Sculpted Prims: Importing
- Importing 3d models as sculpted prims
Currently there is a push to get the client to import models as sculpted prims from a variety of 3d modeling formats.
|•||3dm||–||Rhino & MoI|
|•||3ds||–||3D Studio Max|
|•||JT||–||Solid Edge, NX, CATIA, Solid Works, and other 3D Mechanical CAD|
The main method currently for doing this translation is to use UV mapping coordinates to retrieve positions on the surface of the mesh. There are three hurdles to this.
- UV mappings may be missing or not continuous.
- The object may be made up of multiple surfaces.
- Distributing the limited LOD appropriately.
- Stitching surfaces together. The UV mapping along the edges may not align.
- The object may have holes.
Current importers & converters get around these problems by ignoring them and only allowing the user to import one surface objects with continuous UV coordinates.
The correct approach to this is to refactor the mesh and UV coordinates into a single surface. To stitch two surfaces together without complex math, the derivatives of the UV coordinates need to match on each side of edge.
- my concern here is that there is no one good way to convert an arbitrary mesh to a parametric surface. there are many partial solutions, which when used by hand and in conjunction with each other can do the job - but to automatically handle all OBJ files seems to be an impossible job. i guess i could be wrong - but i'm looking for proof in the pudding. my metric has been "if it can import 90% of the shapes present on turbosquid.com without too much error, then it's ok." --Qarl Linden 16:13, 26 June 2007 (PDT)
- for an example of these partial solutions - i've seen a paper on "simulated pelting" - where an objects skin is peeled off and attached to virtual springs and stretched to a flat square shape. this is the level of absurdity involved... :) --Qarl Linden 16:23, 26 June 2007 (PDT)
- Hadn't thought to read any papers on the topic. My thought was to let the user pick two arbitrary points on the mesh, then have the areas of higher complexity have a higher number of vertecies. Then on top of that there would be a preview window which the user could color to give areas more or less detail. Hadn't thought of it in terms of pelting... the spring approach sounds like a good idea; reminds me of summer camp and scraping hides. The main reason why I don't think this should be part of the client is so it can output an object that can be then imported into another app for texturing. The current approaches don't deform and remap the UVs, but to do arbitrary mesh you would have to. I think the UVs currently on the objects can help in the process of square pelting. -- Strife Onizuka 00:13, 27 June 2007 (PDT)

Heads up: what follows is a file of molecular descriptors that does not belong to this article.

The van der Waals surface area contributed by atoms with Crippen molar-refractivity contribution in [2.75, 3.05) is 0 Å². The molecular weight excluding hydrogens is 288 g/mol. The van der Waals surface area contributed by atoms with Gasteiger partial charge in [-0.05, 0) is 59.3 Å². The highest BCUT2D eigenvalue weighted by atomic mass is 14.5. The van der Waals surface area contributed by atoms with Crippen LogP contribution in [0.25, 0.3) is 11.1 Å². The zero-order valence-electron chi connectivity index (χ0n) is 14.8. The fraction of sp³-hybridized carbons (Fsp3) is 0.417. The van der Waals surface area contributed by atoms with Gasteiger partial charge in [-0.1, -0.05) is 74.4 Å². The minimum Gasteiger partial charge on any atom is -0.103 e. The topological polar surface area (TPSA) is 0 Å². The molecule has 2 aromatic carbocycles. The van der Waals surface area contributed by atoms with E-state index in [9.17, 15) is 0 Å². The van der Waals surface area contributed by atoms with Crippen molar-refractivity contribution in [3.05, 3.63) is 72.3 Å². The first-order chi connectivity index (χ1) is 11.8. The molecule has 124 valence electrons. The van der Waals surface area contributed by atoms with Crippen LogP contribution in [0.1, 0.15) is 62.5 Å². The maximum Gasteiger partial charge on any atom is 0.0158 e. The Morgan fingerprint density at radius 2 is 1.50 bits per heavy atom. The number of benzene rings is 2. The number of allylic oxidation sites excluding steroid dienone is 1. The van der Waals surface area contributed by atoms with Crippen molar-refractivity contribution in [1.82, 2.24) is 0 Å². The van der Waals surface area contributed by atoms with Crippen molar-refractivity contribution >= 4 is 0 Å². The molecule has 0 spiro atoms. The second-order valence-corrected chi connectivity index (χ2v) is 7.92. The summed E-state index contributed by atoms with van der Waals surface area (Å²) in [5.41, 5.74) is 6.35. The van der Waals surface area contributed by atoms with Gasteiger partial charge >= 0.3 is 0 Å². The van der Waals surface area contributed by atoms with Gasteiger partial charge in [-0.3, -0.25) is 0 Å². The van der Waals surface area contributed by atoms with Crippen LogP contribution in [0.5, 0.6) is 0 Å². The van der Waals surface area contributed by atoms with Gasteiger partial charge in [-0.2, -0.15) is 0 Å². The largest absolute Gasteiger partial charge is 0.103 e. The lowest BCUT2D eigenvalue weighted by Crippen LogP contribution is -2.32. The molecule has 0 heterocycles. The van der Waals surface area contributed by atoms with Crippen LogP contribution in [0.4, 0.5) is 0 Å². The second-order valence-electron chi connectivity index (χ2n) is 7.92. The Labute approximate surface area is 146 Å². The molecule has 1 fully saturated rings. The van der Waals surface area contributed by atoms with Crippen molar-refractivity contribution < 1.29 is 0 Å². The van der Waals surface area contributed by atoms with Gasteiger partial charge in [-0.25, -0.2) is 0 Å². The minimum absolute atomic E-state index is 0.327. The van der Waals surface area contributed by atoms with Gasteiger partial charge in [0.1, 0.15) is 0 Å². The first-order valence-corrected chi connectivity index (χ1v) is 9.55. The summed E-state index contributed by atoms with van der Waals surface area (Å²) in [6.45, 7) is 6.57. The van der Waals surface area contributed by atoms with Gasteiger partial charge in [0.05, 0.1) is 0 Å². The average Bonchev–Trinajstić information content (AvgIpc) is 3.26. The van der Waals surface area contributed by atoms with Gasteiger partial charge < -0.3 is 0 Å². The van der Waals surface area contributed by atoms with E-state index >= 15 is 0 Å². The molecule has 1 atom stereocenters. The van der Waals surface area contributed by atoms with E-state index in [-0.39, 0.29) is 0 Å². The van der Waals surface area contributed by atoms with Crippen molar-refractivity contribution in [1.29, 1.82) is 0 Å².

- Looking at the second point, having multiple surfaces is the bigger hurdle to me. Most of the more interesting things in SL are multi-prim. So while a sculptie might be able to take the place of a few simple prims you will still want more. -- Burhop Piccard 18:40, 28 June 2007 (PDT)
- I'm sure there is a great way to do it such as by pelting or by secondary uv-map mirroring, but when I saw the one prim cage I just knew such code would be very hard to fine tune and perfect for arbitrary meshes. It would be easier to allow the import to break up an arbitrary mesh and simplify the import with multi-sculpties. It would cost more than the L$10, but there would be better chances to get the expected appearance. The preview would have to say, "hey, this complex object would cost L$40 to upload." At that point, the user has the choice to either upload at that cost or pay for a few expensive packages to try to create the perfect, raw sculpt map. Dzonatas Sol 16:16, 29 June 2007 (PDT)
- Which is why I'd eventually like to see a multi-patch sculptie. That is, a single image file with multiple 64x64 regions. For JT file (which is what I'm interested in), it can store both a mesh and a parametrized surface. However, mapping multiple paramterized surfaces to a single surface often breaks down. So what I'd like to do is create a single L$10 image with patches. This might also help with meshes since you might be able to break it down into multiple UV patches. Burhop Piccard 13:35, 1 July 2007 (PDT)
- Now I understand what is wanted with the "patch" sculptie. It is very similar to the ideas thought about with a specialized DWT built for a OpenJPEG like codec. The array of patches wouldn't at all look right until the image is fully decoded, for example. The specialized DWT would, basically, understand not to cross patch boundaries in its transform process. There is already support to do this in the J2K standard, but it wasn't specially designed for such patchwork. Dzonatas Sol 19:58, 3 July 2007 (PDT)
- What about his paper: http://research.microsoft.com/~hoppe/gim.pdf has an algorithm, Scouse Linden 13:23, 16 August 2007 (GMT)